For DeLeval and most parlours, pulsators should work at a rate of 60 pulsations per minute. If the pulsation action is not present, cows can struggle to milk out, and this can damage teat-ends.
Pulsation testing equipment is often only carried by engineers, but farmers can get an idea it is working by putting your finger inside the cluster and feeling the pulsation, and listening for the audible click when milking.
Also, if cows are calm in the parlour and milking out properly it is likely things are working adequately.
At the business-end of the parlour, milk liners can have a major effect on milking quality. If liner-life is exceeded they can become hard and perish, reducing the effectiveness of pulsation.
Generally, liners have a lifespan of 2,500 milkings, meaning a 200-cow herd milking twice a day through a 16-unit parlour should be replacing them every 100 days.
Upscale a little, and milking 300 cows three times through the same parlour would see you swapping liners in little over every six weeks.
Seals and pipework should also be intact. Few manufacturers give guidelines on replacing milk and pulse tubes, so they should be changed as and when they become damaged.
Vents on the cluster should also be checked as this can hamper milk flow. Something as simple as a pin or paperclip can be used to clear a blockage.
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ACR systems, if fitted, are complicated pieces of kit.
They talk to the milk meters and determine when to lift the unit at the end of milking.
If they start to throw up faults, trying to fix the issue by delving into things you may not fully understand can create further issues, making the original problem harder to solve, according to the dealer.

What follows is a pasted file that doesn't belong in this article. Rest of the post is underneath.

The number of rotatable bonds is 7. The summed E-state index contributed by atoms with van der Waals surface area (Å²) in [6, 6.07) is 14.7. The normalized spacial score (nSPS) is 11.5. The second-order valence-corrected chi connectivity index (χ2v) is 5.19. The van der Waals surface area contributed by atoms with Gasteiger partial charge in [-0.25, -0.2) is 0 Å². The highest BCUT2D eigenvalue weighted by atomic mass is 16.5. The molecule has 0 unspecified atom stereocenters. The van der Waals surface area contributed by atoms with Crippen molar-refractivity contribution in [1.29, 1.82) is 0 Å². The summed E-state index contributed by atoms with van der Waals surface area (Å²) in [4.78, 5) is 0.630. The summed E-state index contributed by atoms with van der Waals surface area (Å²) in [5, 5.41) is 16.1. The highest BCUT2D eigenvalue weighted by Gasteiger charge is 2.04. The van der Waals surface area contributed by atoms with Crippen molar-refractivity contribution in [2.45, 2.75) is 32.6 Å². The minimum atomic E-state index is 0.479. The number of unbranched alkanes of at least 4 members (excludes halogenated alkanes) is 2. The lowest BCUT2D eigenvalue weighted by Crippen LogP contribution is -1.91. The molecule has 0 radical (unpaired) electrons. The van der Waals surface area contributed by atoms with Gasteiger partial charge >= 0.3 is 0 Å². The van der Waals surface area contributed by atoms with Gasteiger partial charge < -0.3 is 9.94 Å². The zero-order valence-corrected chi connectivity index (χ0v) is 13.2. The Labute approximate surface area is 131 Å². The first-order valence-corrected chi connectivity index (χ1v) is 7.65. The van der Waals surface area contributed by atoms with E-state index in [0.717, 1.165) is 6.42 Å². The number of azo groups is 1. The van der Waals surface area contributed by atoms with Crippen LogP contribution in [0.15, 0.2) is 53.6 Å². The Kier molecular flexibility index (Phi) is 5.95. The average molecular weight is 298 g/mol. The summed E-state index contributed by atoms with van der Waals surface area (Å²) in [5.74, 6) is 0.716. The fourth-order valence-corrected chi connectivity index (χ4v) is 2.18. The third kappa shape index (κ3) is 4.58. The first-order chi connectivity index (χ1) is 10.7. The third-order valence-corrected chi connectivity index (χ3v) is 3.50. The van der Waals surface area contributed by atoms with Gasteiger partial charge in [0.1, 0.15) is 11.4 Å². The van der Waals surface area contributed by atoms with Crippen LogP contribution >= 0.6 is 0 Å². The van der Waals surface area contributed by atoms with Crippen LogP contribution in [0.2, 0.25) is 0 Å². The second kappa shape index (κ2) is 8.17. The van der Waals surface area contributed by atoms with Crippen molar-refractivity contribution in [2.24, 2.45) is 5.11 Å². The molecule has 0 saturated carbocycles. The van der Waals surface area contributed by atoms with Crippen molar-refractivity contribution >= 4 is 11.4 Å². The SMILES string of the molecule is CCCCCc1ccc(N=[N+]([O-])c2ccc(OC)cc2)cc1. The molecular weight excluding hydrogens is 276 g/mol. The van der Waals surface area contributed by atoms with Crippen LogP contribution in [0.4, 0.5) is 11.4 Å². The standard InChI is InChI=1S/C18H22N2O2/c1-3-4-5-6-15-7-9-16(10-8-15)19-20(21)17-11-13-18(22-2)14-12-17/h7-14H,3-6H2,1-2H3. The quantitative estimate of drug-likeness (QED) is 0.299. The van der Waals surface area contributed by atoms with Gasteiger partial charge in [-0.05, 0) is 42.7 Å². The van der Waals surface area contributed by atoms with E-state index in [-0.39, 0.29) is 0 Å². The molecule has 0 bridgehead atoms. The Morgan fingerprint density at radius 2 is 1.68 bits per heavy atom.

Unless shown by an engineer and you are competent to do so, you should avoid attempting to reset ACRs.
At the end of each milking, the wash cycle is used to scrub the insides of your parlour to an immaculate condition.
Poorly functioning systems will show up in your milk sample, however several milkings could have taken place since, where a bacterial haven could be growing.
There are several checks you can do to be sure everything is working as it should.
For one, watch the cycle through. Does what is going on in the parlour match what is displayed on the controller?
Often once the wash is started, you go off to do other jobs or head inside for breakfast, so check and listen to the parlour as it washes.
As it takes in its various hot and cold cycles, an air blast is used to surge the water through the lines, cleaning all internal surfaces without having to completely fill the parlour with water. This air blast should be clearly heard.
There should be an adequate amount of hot water, which is as close as possible to the ideal of 85degC.
The water will lose heat getting to the parlour and while circulating. But remember, just because it is steaming does not mean it is hot enough.
The wash cycle should also take either acid, alkaline or disinfectant to assist in cleaning. The dosing system to take these can become defective in time, so if in doubt, make sure the level in the tub is going down.
To make this more obvious, a smaller clear tub can be used.